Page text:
Currently reading: Niels van Roij building tribute to Ferrari Daytona Shooting Brake
Ferrari 599-based creation will feature a predominantly glass rear end and unique 'butterfly' windows
Autocar-Felix-Page
News
2 mins read
9 March 2021

Dutch coachbuilding outfit Niels van Roij has confirmed its next project: a striking modern take on the Ferrari 365 GTB/4 Daytona Shooting Brake.

Previewed in a selection of early design sketches, the latest addition to the firm's Hommage collection looks to be based on the Ferrari 599 GTB, although it only goes so far as to call it an “Italian front-engined V12 grand tourer” produced from 2006 until 2013.

The Daytona Shooting Brake follows the recently revealed and similarly conceived Breadvan Hommage, which was based on the 599’s 550 Maranello predecessor and paid tribute to the legendary Ferrari 250 GT SWB ‘breadvan’ racer.

Niels van Roij has promised that its work will "again be polarising," with the 599's interior and exterior substantially redesigned to resemble the 1970s grand tourer.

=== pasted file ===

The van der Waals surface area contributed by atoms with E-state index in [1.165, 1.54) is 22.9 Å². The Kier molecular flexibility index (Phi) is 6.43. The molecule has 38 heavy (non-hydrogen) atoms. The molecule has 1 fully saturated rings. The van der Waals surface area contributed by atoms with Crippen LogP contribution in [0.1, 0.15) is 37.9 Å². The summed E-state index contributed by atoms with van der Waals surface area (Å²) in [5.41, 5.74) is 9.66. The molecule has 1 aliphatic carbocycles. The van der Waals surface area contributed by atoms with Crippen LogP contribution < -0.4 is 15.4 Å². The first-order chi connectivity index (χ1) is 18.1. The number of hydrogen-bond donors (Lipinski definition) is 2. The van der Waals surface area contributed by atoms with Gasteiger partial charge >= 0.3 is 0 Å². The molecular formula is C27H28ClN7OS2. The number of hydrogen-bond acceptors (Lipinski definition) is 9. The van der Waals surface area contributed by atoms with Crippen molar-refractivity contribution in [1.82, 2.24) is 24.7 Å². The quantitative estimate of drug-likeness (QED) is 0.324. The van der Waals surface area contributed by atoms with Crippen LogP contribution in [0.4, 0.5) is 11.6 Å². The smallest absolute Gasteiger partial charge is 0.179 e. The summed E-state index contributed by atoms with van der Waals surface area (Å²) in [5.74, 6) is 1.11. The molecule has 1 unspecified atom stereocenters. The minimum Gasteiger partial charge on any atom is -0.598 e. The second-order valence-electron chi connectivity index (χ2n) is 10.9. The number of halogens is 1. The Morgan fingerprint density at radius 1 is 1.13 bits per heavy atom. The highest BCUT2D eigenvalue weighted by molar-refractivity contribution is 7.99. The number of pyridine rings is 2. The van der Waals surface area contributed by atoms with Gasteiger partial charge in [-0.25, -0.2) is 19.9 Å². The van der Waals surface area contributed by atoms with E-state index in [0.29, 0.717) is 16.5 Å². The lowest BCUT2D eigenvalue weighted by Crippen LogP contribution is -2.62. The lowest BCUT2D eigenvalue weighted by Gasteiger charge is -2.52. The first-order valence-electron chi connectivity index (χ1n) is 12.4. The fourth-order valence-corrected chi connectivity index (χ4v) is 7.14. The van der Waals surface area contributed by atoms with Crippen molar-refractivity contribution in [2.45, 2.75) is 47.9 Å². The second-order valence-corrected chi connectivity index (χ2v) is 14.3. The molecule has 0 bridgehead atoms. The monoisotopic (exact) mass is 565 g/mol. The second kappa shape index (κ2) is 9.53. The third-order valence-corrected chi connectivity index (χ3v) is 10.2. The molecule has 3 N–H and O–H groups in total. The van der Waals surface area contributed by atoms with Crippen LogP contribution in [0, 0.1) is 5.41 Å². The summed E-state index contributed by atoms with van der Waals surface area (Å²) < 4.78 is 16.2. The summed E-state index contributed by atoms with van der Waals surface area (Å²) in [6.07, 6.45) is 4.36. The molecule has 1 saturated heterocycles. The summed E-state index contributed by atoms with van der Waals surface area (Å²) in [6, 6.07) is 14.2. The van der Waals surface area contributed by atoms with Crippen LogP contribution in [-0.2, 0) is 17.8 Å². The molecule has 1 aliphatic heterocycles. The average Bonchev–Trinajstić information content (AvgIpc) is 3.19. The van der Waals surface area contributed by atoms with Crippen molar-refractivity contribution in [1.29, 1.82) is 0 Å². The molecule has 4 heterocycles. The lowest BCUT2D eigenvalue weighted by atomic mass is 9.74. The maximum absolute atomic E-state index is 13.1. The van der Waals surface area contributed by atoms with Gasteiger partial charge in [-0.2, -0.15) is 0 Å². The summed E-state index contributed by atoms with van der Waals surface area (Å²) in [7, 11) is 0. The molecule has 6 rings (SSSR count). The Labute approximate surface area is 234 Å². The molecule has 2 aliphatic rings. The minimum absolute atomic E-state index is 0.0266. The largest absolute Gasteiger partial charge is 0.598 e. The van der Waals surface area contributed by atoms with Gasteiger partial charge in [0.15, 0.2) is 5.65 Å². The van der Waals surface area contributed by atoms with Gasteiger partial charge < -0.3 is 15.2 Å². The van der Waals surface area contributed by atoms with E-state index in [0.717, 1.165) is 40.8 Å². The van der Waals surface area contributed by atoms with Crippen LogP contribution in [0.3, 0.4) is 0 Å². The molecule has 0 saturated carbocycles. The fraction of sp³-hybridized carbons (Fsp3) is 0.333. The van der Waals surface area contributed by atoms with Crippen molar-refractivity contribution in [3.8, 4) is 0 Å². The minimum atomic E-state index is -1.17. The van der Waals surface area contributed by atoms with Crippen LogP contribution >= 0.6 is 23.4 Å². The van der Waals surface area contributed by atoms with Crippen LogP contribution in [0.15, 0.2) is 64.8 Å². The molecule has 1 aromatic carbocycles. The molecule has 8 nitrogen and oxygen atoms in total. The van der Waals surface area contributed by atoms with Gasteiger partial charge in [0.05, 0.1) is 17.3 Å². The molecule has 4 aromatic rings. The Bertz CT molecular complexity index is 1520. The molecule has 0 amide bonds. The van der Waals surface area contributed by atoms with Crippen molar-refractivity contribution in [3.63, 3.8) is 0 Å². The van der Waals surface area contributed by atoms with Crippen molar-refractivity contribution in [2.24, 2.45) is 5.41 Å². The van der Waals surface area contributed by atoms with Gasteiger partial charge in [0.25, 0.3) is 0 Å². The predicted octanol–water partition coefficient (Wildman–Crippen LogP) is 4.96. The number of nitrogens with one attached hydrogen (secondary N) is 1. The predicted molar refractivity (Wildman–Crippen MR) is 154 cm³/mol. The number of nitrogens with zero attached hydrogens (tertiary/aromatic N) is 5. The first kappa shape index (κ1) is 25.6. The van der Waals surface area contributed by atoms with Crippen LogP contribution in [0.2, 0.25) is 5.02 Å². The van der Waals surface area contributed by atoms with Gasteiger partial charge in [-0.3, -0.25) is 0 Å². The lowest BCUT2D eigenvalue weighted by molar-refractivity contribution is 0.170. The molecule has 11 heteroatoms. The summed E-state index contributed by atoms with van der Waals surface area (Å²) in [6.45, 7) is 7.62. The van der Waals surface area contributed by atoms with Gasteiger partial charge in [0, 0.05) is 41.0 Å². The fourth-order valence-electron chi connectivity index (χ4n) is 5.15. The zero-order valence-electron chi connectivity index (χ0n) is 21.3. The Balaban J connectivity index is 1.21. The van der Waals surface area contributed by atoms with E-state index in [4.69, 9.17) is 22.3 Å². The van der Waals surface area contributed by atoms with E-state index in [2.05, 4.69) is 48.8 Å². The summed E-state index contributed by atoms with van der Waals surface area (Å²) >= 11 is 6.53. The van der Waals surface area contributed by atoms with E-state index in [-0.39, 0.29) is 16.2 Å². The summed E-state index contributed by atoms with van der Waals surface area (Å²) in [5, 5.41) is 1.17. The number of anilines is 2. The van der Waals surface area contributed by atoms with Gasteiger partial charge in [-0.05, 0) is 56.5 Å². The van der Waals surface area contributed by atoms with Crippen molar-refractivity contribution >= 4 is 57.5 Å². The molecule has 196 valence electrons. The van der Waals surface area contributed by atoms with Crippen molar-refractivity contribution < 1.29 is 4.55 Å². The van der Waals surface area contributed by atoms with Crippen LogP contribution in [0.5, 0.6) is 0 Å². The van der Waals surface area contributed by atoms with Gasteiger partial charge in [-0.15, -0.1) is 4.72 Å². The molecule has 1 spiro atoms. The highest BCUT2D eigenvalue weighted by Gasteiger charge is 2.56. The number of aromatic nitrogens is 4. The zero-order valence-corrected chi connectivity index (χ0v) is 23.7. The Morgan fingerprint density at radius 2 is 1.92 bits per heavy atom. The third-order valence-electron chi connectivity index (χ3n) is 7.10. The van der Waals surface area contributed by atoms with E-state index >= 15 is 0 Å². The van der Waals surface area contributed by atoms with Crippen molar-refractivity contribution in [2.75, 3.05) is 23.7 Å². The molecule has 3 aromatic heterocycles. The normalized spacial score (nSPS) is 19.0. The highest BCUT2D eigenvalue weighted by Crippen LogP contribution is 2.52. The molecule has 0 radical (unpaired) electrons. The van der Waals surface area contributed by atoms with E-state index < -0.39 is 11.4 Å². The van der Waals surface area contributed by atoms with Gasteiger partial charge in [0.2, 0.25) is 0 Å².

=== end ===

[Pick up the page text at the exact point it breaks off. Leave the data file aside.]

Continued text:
It was commissioned by a "true car design devotee" who hasn't been named, and the company will share weekly updates on its progress until completion. 

The preview sketches show that the 599 will gain an entirely new rear end with an expansive, wraparound screen and glass tailgate. Further details will be confirmed at its unveiling, but we do know already that the original car's distinctive 'butterfly' rear windows will feature. 

Niels van Roij has gained recognition in recent years for its retro-inspired and ultra-exclusive reworkings of high-end sports and luxury cars. Following an estate version of the Tesla Model S, the coachbuilder revived the concept of a two-door Range Rover for its Adventum Coupé and last year applied its trademark Shooting Brake treatment to the Rolls-Royce Wraith

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Niels van Roij Design unveils tribute to Ferrari 'Breadvan'​

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Andrew1 9 March 2021
That must have been designed with the lights switched off.
Peter Cavellini 9 March 2021

Sensational!, reminds be of 60',70' car design, what they thought cars in the future would look like.